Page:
Screen Design

We approach screen design with the “one screen per goal” philosophy. For instance, if the user’s goal is to find a couple of houses and contact a realtor to set up showings, we design one screen to support this instead of creating one screen for every task in the flow. This takes some finesse and discipline, but it will eliminate unnecessary navigation from the most common workflows.

These 15 screen layouts illustrate the current best practices in RIA design. Be sure to check out the accompanying presentation on Slideshare (also embedded at the end of this article) with examples from 80 recent RIAs.


The Master/Detail screen layout can be vertical, horizontal, or even nested. It is ideal for creating an efficient user experience by allowing the user to stay in the same screen while navigating between items. A horizontal layout is a good choice when the user needs to see more information in the master list than just a few identifiers, or when the master view is comprised of a set of items that each have additional details.

Column Browse

The Column Browse screen layout can be vertical or horizontal and a number of levels deep. Ideal for creating an custom user experience by allowing the user to start from various entry points for navigating hierarchal or related data.


Palette/Canvas is the perfect layout for the documentation or creation of linear or non-liner processes, flow diagrams, screen layouts, and designs/diagrams with physical size or layout constraints. The palette can be floating, dockable, or permanently situated. Consider offering a “fullscreen” toggle to give users maximum real estate for creating content.


A Dashboard layout will provide key information at a glance, real time data, easy to read graphics, and clear entry points for exploration. Stephen Few‘s book, Information Dashboard Design: The Effective Visual Communication of Data can be used for reference in designing and testing Dashboard designs.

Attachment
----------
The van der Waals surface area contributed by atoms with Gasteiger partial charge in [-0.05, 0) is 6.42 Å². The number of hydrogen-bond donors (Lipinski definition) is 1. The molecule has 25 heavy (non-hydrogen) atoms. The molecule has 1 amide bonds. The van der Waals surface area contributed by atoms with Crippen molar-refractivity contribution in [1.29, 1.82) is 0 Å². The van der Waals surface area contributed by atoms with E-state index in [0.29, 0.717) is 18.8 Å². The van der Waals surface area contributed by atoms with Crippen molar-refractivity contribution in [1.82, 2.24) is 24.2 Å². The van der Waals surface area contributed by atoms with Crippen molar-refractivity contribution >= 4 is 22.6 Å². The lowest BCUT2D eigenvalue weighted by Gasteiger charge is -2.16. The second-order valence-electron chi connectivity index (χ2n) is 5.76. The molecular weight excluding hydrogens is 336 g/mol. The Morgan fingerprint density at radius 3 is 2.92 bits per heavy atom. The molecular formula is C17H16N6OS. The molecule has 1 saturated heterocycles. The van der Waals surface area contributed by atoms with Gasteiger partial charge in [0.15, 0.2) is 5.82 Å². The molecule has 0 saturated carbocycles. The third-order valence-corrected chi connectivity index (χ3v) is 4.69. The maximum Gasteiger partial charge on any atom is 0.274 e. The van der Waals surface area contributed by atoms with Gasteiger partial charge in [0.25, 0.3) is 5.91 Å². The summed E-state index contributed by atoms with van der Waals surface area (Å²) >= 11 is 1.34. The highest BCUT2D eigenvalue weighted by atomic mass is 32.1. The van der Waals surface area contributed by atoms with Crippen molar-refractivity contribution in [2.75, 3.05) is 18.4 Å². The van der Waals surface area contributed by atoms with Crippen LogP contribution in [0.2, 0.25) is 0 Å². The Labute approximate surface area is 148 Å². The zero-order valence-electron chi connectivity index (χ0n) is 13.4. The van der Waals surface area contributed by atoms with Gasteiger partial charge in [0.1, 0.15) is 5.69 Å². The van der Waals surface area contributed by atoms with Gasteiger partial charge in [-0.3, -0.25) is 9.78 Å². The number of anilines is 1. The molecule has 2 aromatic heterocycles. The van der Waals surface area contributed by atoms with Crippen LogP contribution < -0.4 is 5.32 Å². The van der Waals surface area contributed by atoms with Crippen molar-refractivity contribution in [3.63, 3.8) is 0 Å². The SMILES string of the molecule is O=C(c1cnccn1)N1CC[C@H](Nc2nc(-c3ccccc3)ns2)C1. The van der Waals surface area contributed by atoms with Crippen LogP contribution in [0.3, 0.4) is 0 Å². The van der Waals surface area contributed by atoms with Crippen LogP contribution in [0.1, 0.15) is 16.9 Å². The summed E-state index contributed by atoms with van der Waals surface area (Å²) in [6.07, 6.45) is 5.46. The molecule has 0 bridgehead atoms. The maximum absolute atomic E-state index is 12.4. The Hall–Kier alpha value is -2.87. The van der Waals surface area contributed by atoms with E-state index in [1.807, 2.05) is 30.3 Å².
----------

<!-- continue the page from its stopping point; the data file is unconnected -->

The Spreadsheet layout can offer easy edits, additions, previews and totaling. This type of screen should provide the following functionality: standard table features like sort, hide/show columns, rearrange columns, group by (if applicable), global level undo/redo, add/insert/delete row, keyboard navigation, import and export, and possibly preview and summary functionality.

Interactive Model

The Interactive Model layout is characterized by many interactive elements associated with a core object (e.g., a graph, calendar, map, sheet music, or text). It closely aligns with the user’s mental model and offers direct manipulation.


The Search screen pattern can range from very simple to quite advanced. This pattern is ideal for creating an efficient user experience by allowing the user to navigate directly to an item or set of items meeting specific criteria.

Refine Dataset

The Refine Dataset layout can be vertical or horizontal, and is ideal for creating an efficient user experience by allowing the user to refine a set of known data, or further refine search results.

Parallel Panels

Parallel Panels can be stacked (showing one at a time) or unstacked (showing all at once). This pattern is ideal for organizing chunks of information that are similar or have interdependent tendencies. Efficiency is gained by keeping the user in one screen. Ideal candidates for the stacked variation of this pattern are simple workflows with a visible goal that is fed by multiple inputs or multiple non-sequential steps.


The Wizard layout is ideal for guiding a user through a complex or infrequent workflow. It can be vertical or horizontal depending on the nature of the data.


The Q/A screen layout is ideal for helping a user quickly find a solution. Q/A differs from Search/Results in that it can assist users in identifying possible options or a single recommendation in an arena they are lacking expert knowledge (e.g., health insurance, mortgages, or budgeting).